Mark McDermott, a UW physics professor for 43 years, passed away Nov. 4 from complications related to amyotrophic lateral sclerosis, also known as Lou Gehrig’s disease. He is remembered for his caring mentorship of younger professors, deft administrative leadership and devotion to advancing the physics department at the UW.
Born in Yakima in 1930, McDermott graduated from Walla Walla High School and went on to earn his Ph.D. from Columbia University in 1959. There he met his wife, Lillian. They would be married more than 52 years.
McDermott accepted an assistant professorship at the UW in 1962. Due to nepotism laws at the time, Lillian, also a physics professor, could not teach full time at the University until 1973. Prior to that, she worked at Seattle University. In 1974 McDermott was promoted to professor, and he assumed his first administrative role as associate chair of physics in 1976. He was appointed chair in 1984.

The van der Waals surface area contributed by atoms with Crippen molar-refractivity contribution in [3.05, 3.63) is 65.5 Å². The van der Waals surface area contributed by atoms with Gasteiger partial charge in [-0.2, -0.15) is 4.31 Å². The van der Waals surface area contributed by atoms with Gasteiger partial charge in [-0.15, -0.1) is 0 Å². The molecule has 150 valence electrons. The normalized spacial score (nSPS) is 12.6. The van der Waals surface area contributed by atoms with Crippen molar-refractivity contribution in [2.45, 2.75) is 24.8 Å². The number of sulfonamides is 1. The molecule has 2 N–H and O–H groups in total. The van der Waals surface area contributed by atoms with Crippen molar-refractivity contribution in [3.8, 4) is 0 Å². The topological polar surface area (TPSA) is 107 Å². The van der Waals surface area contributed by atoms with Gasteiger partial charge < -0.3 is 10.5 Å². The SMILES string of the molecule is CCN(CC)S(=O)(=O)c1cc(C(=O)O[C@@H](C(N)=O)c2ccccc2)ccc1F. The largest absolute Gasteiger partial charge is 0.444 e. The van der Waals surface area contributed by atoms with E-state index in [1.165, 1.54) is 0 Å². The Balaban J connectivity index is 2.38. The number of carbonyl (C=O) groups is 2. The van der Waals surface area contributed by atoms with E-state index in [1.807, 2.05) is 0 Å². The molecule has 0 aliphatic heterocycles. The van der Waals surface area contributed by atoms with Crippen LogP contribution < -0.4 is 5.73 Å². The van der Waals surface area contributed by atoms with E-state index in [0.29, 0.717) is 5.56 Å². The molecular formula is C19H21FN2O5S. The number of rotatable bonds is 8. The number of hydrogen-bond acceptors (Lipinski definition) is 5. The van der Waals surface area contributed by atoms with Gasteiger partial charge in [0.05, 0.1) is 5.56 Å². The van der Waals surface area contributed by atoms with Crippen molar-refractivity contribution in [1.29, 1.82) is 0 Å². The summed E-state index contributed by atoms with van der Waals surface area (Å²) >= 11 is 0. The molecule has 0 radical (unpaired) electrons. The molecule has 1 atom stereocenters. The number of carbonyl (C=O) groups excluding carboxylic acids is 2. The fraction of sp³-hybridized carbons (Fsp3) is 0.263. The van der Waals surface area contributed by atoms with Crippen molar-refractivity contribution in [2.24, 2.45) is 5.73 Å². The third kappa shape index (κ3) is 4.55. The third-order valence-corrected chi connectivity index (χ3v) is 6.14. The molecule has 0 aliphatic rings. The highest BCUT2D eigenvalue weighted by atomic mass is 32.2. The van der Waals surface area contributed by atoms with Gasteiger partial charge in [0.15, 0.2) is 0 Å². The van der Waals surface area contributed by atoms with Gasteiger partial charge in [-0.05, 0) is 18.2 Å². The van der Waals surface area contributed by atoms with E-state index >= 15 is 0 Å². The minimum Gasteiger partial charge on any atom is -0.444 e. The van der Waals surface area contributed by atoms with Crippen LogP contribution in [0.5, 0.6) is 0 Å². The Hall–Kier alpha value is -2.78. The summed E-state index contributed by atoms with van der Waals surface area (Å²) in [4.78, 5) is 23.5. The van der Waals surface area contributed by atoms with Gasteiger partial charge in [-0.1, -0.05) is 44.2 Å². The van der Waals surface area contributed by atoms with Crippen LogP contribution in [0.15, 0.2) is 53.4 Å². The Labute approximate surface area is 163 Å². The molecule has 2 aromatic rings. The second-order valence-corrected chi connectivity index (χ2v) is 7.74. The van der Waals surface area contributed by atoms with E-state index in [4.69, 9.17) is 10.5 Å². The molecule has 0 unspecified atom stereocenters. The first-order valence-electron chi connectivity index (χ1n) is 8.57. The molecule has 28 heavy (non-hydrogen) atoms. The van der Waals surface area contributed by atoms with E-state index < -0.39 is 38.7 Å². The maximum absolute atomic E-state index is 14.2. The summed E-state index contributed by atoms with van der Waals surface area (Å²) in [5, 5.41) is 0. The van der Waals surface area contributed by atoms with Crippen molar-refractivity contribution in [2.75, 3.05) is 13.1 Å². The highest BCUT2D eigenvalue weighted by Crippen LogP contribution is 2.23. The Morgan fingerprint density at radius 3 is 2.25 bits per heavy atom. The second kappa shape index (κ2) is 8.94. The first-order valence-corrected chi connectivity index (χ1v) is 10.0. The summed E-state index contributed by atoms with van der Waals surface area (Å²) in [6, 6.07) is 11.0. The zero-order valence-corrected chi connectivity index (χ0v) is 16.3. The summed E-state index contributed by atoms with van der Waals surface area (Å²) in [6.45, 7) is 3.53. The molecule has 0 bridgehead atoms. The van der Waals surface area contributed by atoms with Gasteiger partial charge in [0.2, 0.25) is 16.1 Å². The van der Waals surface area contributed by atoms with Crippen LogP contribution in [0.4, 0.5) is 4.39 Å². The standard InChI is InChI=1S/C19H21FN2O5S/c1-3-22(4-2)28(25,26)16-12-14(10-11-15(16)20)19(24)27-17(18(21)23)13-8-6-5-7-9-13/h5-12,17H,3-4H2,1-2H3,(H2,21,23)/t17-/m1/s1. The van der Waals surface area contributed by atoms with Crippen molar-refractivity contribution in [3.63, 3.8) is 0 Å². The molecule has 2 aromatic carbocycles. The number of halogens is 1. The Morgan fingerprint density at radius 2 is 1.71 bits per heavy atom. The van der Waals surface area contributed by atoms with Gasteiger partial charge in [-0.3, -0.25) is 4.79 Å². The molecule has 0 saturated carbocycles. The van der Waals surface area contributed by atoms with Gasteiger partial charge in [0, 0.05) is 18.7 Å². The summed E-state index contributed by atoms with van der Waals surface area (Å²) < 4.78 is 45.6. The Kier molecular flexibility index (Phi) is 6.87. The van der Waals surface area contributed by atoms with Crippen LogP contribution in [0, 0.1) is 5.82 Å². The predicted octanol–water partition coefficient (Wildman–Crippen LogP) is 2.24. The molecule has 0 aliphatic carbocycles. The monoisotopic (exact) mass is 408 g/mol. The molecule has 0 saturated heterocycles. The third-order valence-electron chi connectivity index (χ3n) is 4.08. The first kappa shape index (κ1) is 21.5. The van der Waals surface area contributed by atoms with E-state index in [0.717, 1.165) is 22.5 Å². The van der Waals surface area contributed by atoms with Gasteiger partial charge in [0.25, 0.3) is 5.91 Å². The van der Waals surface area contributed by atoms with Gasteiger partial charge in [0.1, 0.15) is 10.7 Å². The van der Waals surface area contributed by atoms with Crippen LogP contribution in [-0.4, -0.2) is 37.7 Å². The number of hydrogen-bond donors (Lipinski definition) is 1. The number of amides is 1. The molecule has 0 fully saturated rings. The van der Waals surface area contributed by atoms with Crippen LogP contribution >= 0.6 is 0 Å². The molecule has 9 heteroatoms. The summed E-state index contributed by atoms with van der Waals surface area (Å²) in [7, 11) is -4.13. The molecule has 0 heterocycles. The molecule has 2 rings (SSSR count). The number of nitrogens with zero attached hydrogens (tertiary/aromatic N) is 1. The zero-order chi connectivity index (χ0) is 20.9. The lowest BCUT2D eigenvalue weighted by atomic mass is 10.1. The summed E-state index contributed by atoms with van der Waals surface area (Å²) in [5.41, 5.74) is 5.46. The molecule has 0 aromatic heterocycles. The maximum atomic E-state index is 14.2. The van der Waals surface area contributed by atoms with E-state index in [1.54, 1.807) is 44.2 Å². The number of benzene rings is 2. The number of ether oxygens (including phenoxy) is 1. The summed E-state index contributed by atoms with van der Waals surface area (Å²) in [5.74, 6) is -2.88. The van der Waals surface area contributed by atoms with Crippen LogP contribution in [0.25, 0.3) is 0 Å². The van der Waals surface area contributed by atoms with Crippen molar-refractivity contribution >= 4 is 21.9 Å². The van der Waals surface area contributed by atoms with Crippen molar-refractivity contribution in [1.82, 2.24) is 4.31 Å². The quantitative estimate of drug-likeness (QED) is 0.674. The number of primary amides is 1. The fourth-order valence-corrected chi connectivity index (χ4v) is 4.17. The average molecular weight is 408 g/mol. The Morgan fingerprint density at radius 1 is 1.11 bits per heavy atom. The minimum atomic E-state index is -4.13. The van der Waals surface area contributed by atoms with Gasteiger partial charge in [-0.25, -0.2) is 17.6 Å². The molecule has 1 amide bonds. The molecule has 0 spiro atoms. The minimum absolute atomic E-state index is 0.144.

During his decade-long tenure in that position, McDermott did much to expand the UW’s nuclear physics program. He also instituted an award-winning tutorial program under Lillian’s direction. Additionally, he handled the departmental side of the $76 million construction of the physics and astronomy complex, which gave the department a 40 percent increase in space and high-tech labs and classrooms. “We’ve brought ourselves up to national standards,” he said in a 1994 interview.
During his time as physics chair, McDermott was witness to many awards and advances within his department. His proudest moment came in October 1989, when Physics Professor Hans Dehmelt won the Nobel Prize, the first rime any UW faculty member received that prestigious award.
McDermott was a fellow of the American Physical Society and a member of the development board of the Center for the History of Physics. He also served as chair of the UW Faculty Senate, and worked to revise and upgrade the undergraduate laboratories. He retired just two years ago.
McDermott was an enthusiastic outdoorsman. He enjoyed hiking and bird-watching, and often commuted to campus by bike from his View Ridge home.
Toufic Hakim, executive officer of the American Association of Physics Teachers, said on the association’s website: “The passing of Professor McDermott is a loss not only for the UW, but to the physics community for which he was a great friend and benefactor.”
He was 76 years old, and is survived by his wife, three children and four grandchildren.